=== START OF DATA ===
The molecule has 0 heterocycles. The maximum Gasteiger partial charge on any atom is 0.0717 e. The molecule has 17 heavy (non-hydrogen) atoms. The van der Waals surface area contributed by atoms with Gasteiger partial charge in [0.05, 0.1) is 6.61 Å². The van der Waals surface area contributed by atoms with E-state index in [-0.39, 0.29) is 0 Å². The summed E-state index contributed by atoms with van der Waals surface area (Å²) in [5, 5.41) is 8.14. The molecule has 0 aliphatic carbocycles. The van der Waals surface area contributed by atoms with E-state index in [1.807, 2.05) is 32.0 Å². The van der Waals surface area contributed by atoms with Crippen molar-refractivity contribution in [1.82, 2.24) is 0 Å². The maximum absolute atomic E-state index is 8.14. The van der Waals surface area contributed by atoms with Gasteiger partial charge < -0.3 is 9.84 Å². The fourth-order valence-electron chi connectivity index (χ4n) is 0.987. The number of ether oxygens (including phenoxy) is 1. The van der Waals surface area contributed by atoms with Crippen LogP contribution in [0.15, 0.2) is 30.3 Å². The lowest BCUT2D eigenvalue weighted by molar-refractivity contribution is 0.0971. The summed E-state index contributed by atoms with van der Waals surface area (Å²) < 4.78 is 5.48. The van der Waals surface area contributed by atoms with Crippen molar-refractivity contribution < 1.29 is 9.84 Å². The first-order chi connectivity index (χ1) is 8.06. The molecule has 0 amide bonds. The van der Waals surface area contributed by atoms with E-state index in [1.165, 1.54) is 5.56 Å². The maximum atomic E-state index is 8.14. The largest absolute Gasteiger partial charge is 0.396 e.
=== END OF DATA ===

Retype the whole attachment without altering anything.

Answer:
The molecule has 0 heterocycles. The maximum Gasteiger partial charge on any atom is 0.0717 e. The molecule has 17 heavy (non-hydrogen) atoms. The van der Waals surface area contributed by atoms with Gasteiger partial charge in [0.05, 0.1) is 6.61 Å². The van der Waals surface area contributed by atoms with E-state index in [-0.39, 0.29) is 0 Å². The summed E-state index contributed by atoms with van der Waals surface area (Å²) in [5, 5.41) is 8.14. The molecule has 0 aliphatic carbocycles. The van der Waals surface area contributed by atoms with E-state index in [1.807, 2.05) is 32.0 Å². The van der Waals surface area contributed by atoms with Crippen molar-refractivity contribution in [1.82, 2.24) is 0 Å². The maximum absolute atomic E-state index is 8.14. The van der Waals surface area contributed by atoms with Gasteiger partial charge < -0.3 is 9.84 Å². The fourth-order valence-electron chi connectivity index (χ4n) is 0.987. The number of ether oxygens (including phenoxy) is 1. The van der Waals surface area contributed by atoms with Crippen LogP contribution in [0.15, 0.2) is 30.3 Å². The lowest BCUT2D eigenvalue weighted by molar-refractivity contribution is 0.0971. The summed E-state index contributed by atoms with van der Waals surface area (Å²) < 4.78 is 5.48. The van der Waals surface area contributed by atoms with Crippen molar-refractivity contribution < 1.29 is 9.84 Å². The first-order chi connectivity index (χ1) is 8.06. The molecule has 0 amide bonds. The van der Waals surface area contributed by atoms with E-state index in [1.165, 1.54) is 5.56 Å². The maximum atomic E-state index is 8.14. The largest absolute Gasteiger partial charge is 0.396 e.